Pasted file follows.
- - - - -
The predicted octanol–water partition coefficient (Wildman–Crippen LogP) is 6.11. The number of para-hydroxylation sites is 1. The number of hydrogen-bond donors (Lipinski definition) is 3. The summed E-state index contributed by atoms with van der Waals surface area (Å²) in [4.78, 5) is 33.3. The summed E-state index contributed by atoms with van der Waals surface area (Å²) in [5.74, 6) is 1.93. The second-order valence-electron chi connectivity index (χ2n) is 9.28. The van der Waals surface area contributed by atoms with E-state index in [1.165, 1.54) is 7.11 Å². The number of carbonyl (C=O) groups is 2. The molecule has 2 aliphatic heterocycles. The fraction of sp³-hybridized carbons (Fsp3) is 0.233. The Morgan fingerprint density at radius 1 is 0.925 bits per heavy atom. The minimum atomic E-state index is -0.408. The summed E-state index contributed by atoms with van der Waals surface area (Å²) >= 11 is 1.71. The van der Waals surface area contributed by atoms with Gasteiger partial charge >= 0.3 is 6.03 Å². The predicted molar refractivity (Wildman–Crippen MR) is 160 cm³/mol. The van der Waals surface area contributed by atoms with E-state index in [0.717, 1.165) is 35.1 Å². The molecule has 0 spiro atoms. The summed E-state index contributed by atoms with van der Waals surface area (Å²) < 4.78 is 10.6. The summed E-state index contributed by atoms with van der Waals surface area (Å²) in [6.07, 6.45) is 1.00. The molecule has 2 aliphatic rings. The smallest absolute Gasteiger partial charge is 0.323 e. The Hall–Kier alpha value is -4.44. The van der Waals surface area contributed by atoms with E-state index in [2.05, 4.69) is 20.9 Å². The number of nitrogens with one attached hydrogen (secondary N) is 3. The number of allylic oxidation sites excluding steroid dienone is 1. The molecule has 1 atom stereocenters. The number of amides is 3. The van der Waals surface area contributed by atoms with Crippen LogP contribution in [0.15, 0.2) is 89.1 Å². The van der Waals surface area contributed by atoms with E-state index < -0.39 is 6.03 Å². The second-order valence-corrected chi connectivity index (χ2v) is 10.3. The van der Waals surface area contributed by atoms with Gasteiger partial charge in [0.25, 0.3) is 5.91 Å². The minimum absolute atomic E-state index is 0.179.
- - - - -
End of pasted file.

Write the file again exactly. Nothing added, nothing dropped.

The predicted octanol–water partition coefficient (Wildman–Crippen LogP) is 6.11. The number of para-hydroxylation sites is 1. The number of hydrogen-bond donors (Lipinski definition) is 3. The summed E-state index contributed by atoms with van der Waals surface area (Å²) in [4.78, 5) is 33.3. The summed E-state index contributed by atoms with van der Waals surface area (Å²) in [5.74, 6) is 1.93. The second-order valence-electron chi connectivity index (χ2n) is 9.28. The van der Waals surface area contributed by atoms with E-state index in [1.165, 1.54) is 7.11 Å². The number of carbonyl (C=O) groups is 2. The molecule has 2 aliphatic heterocycles. The fraction of sp³-hybridized carbons (Fsp3) is 0.233. The Morgan fingerprint density at radius 1 is 0.925 bits per heavy atom. The minimum atomic E-state index is -0.408. The summed E-state index contributed by atoms with van der Waals surface area (Å²) >= 11 is 1.71. The van der Waals surface area contributed by atoms with Gasteiger partial charge >= 0.3 is 6.03 Å². The predicted molar refractivity (Wildman–Crippen MR) is 160 cm³/mol. The van der Waals surface area contributed by atoms with E-state index in [0.717, 1.165) is 35.1 Å². The molecule has 0 spiro atoms. The summed E-state index contributed by atoms with van der Waals surface area (Å²) < 4.78 is 10.6. The summed E-state index contributed by atoms with van der Waals surface area (Å²) in [6.07, 6.45) is 1.00. The molecule has 2 aliphatic rings. The smallest absolute Gasteiger partial charge is 0.323 e. The Hall–Kier alpha value is -4.44. The van der Waals surface area contributed by atoms with E-state index in [2.05, 4.69) is 20.9 Å². The number of nitrogens with one attached hydrogen (secondary N) is 3. The number of allylic oxidation sites excluding steroid dienone is 1. The molecule has 1 atom stereocenters. The number of amides is 3. The van der Waals surface area contributed by atoms with Crippen LogP contribution in [0.15, 0.2) is 89.1 Å². The van der Waals surface area contributed by atoms with E-state index < -0.39 is 6.03 Å². The second-order valence-corrected chi connectivity index (χ2v) is 10.3. The van der Waals surface area contributed by atoms with Gasteiger partial charge in [0.25, 0.3) is 5.91 Å². The minimum absolute atomic E-state index is 0.179.